President Donald Trump recently announced his intent to impose tariffs on imported steel and aluminum. In this six-part article, we are analyzing the potential impact this announcement may have on the construction industry. In the last section, we discussed specific details pertaining to the tariff. In this section, we will focus on the fascinating history of steel manufacturing in America. As Bradenton construction lawyers, we know that it’s important to understand steel’s place in the history of America to better understand how it may impact the future of the construction industry. If you are in need of a Bradenton construction lawyer, please give us a call today.
The Rise of Steel Production and Construction in America
Although the material properties of iron and steel date back thousands of years and were even utilized by Roman soldiers for armor and weaponry, the process of creating massive amounts of steel at a cost-effective price was revolutionized in the mid-1800s by Henry Bessemer. The Bessemer Process of producing cheap steel by open hearth furnace streamlined steel production in America by the 1880s. The construction industry was, of course, an integral part of this industry boom erecting the skyscrapers of America’s largest cities like New York and Chicago. By 1945, the United States produced well over half of the world’s steel and continued to be an integral part of steel production until the early 1970’s.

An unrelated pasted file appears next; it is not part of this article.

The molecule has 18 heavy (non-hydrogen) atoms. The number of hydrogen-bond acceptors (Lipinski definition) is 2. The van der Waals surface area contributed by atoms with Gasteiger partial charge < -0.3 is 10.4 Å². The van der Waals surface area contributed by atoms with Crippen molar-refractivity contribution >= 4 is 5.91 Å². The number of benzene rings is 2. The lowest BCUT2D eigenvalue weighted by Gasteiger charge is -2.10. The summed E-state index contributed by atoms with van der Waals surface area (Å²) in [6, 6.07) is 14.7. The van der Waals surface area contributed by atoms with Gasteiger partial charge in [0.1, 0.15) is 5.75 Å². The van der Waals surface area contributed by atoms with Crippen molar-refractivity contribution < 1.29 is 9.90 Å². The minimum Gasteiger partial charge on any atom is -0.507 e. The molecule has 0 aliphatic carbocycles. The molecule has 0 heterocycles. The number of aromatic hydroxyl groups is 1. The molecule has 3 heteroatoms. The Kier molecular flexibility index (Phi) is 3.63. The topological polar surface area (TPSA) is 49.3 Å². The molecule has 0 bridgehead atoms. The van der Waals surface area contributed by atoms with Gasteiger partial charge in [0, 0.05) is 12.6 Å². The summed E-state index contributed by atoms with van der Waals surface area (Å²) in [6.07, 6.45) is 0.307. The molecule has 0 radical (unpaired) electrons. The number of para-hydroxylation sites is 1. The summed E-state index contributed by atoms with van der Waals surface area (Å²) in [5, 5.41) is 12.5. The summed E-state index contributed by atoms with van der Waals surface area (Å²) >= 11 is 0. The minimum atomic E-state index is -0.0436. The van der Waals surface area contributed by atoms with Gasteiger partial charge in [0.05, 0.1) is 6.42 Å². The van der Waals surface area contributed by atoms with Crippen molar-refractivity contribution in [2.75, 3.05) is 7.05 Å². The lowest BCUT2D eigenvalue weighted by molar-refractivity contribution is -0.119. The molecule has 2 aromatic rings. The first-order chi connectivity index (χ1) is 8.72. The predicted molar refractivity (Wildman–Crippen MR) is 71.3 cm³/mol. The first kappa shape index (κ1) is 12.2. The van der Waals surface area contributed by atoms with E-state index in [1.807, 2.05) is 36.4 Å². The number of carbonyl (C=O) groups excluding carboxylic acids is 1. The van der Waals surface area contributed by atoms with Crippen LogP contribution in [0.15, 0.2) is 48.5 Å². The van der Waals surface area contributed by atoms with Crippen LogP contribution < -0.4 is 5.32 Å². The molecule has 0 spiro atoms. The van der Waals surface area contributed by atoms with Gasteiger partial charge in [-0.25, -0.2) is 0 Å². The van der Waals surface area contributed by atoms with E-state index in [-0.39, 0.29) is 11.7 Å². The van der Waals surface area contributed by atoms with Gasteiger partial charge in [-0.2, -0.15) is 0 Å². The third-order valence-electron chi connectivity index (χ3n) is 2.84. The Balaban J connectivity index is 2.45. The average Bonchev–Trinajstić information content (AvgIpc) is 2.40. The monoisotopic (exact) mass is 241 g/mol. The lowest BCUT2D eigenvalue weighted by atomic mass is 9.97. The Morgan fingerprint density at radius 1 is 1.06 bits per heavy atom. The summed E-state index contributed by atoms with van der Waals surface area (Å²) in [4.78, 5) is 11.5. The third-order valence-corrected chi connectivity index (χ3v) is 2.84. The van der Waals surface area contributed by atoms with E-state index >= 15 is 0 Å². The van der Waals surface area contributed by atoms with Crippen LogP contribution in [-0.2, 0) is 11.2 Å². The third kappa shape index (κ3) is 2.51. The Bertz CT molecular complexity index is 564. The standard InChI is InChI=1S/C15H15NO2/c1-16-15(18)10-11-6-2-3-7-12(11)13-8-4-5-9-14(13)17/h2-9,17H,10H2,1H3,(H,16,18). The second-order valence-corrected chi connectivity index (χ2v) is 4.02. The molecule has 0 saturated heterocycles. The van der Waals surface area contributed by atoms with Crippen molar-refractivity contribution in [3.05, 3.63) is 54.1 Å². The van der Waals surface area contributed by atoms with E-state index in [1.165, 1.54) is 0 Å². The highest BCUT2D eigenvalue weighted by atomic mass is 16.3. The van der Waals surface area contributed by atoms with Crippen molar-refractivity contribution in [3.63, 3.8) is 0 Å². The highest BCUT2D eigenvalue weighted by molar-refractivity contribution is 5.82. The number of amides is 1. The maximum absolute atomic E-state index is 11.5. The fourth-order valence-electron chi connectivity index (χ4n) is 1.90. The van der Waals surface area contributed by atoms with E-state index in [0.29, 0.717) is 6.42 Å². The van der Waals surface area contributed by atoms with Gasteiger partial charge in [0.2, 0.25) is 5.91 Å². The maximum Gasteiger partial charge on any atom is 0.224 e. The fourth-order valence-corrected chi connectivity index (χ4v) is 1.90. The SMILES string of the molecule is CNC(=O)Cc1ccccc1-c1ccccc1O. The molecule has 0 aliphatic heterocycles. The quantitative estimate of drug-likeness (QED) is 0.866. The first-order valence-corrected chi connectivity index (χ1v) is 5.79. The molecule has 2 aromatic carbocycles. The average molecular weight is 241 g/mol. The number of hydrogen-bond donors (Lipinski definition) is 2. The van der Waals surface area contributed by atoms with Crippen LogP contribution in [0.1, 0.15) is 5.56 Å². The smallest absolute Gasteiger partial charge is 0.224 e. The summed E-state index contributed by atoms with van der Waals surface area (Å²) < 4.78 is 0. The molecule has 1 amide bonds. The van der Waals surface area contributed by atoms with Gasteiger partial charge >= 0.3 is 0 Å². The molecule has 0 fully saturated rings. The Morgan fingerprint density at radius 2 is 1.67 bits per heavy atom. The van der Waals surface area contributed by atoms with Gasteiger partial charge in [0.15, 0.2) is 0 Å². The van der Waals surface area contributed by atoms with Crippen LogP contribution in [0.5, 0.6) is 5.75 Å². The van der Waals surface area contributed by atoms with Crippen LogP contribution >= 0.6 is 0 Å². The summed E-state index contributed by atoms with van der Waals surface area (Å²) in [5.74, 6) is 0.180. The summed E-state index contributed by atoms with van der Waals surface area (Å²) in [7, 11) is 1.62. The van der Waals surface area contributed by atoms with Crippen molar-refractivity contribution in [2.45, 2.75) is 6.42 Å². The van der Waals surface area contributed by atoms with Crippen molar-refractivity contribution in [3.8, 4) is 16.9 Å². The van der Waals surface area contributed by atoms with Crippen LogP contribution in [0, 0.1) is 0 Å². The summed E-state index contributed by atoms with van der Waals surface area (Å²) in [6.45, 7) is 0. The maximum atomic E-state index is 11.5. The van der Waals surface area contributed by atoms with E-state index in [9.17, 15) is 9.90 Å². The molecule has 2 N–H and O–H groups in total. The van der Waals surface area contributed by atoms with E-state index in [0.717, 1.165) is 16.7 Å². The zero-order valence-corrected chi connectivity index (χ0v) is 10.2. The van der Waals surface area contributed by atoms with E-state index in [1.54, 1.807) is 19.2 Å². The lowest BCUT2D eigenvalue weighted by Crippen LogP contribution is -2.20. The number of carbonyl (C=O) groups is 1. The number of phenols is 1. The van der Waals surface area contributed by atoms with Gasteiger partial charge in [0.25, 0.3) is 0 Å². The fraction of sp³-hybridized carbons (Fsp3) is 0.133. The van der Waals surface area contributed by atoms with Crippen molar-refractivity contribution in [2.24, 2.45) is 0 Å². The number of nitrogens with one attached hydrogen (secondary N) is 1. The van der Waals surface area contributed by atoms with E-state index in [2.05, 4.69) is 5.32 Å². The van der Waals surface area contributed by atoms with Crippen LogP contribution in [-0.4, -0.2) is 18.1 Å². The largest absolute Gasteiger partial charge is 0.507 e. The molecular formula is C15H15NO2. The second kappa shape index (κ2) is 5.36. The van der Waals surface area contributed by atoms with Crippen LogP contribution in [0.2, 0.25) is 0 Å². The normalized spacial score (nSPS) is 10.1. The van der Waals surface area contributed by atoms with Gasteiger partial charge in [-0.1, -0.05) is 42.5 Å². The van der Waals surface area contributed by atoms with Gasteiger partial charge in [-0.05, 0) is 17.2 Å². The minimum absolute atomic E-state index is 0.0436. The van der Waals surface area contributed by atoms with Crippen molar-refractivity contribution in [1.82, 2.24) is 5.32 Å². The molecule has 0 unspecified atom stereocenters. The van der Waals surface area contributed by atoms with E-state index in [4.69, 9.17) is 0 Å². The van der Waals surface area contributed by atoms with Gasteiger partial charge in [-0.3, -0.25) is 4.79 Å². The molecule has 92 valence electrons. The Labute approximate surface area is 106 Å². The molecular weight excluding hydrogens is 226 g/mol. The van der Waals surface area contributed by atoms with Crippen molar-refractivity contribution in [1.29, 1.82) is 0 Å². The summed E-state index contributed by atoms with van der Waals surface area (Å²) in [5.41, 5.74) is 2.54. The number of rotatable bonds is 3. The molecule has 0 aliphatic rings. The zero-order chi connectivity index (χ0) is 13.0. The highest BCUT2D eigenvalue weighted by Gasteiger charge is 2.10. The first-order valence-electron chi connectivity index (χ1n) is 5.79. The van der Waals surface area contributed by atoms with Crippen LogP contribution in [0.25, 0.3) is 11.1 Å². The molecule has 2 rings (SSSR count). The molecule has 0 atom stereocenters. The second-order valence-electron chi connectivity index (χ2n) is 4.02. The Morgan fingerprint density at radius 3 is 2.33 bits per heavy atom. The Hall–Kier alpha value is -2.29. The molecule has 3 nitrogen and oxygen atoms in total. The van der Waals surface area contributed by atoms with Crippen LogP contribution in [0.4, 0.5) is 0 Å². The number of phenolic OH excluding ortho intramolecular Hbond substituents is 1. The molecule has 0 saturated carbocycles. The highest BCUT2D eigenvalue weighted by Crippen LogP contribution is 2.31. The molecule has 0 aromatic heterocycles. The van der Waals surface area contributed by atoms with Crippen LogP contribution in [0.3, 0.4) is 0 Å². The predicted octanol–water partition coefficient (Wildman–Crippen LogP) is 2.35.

The Decline of Steel Production in America
From the early 1970s to the early 1980s, steel production declined by nearly 50 percent.
This downward trend continued gradually into the modern day. In fact, from 1945 to today, there are approximately 80 percent less American workers in the steel industry with many of the once prominent steel producers having declared bankruptcy. Some believe that this tariff may revitalize the “steel crisis” that’s existed in the United States for several decades.
What Caused the Downturn of Steel Production?
It’s often debated how United States steel production dropped off so quickly. The main theory for this sudden decline is because foreign imports are available at a much more cost-effective price. Other theories include labor costs for US workers being too high, environmental concerns with the process, restrictive taxes, and innovation in manufacturing methods resulting in less of a labor demand.
As we continue this six-part series, in the next section we will discuss how this steel and aluminum tariff could increase the national production of steel, but come with several drawbacks. In section four, five and six, we will discuss the direct impact this tariff may have on the construction industry.
Disclaimer: The information contained in this article is for general educational information only. This information does not constitute legal advice, is not intended to constitute legal advice, nor should it be relied upon as legal advice for your specific factual pattern or situation.